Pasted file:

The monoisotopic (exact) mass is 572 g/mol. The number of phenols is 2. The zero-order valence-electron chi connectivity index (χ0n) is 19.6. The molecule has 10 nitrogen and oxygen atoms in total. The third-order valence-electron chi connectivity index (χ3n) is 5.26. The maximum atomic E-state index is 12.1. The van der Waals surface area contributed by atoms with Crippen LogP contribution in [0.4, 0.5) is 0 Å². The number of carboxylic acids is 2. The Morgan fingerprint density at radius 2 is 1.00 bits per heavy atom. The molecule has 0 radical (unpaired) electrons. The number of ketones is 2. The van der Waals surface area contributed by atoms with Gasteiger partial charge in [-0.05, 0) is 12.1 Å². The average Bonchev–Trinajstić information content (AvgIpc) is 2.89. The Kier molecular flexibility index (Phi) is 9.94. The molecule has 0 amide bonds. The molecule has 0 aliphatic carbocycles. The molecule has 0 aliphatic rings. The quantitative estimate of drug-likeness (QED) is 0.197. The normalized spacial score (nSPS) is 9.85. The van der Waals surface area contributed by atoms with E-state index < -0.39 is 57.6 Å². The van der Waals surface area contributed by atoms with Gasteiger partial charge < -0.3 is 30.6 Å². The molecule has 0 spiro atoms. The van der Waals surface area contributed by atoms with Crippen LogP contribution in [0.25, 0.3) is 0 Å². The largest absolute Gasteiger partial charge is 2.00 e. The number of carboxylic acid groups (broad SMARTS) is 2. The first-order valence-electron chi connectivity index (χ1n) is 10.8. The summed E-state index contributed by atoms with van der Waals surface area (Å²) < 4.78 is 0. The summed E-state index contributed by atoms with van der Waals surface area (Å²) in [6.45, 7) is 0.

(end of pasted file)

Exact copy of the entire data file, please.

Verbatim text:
The monoisotopic (exact) mass is 572 g/mol. The number of phenols is 2. The zero-order valence-electron chi connectivity index (χ0n) is 19.6. The molecule has 10 nitrogen and oxygen atoms in total. The third-order valence-electron chi connectivity index (χ3n) is 5.26. The maximum atomic E-state index is 12.1. The van der Waals surface area contributed by atoms with Crippen LogP contribution in [0.4, 0.5) is 0 Å². The number of carboxylic acids is 2. The Morgan fingerprint density at radius 2 is 1.00 bits per heavy atom. The molecule has 0 radical (unpaired) electrons. The number of ketones is 2. The van der Waals surface area contributed by atoms with Gasteiger partial charge in [-0.05, 0) is 12.1 Å². The average Bonchev–Trinajstić information content (AvgIpc) is 2.89. The Kier molecular flexibility index (Phi) is 9.94. The molecule has 0 amide bonds. The molecule has 0 aliphatic carbocycles. The molecule has 0 aliphatic rings. The quantitative estimate of drug-likeness (QED) is 0.197. The normalized spacial score (nSPS) is 9.85. The van der Waals surface area contributed by atoms with E-state index < -0.39 is 57.6 Å². The van der Waals surface area contributed by atoms with Gasteiger partial charge < -0.3 is 30.6 Å². The molecule has 0 spiro atoms. The van der Waals surface area contributed by atoms with Crippen LogP contribution in [0.25, 0.3) is 0 Å². The largest absolute Gasteiger partial charge is 2.00 e. The number of carboxylic acid groups (broad SMARTS) is 2. The first-order valence-electron chi connectivity index (χ1n) is 10.8. The summed E-state index contributed by atoms with van der Waals surface area (Å²) < 4.78 is 0. The summed E-state index contributed by atoms with van der Waals surface area (Å²) in [6.45, 7) is 0.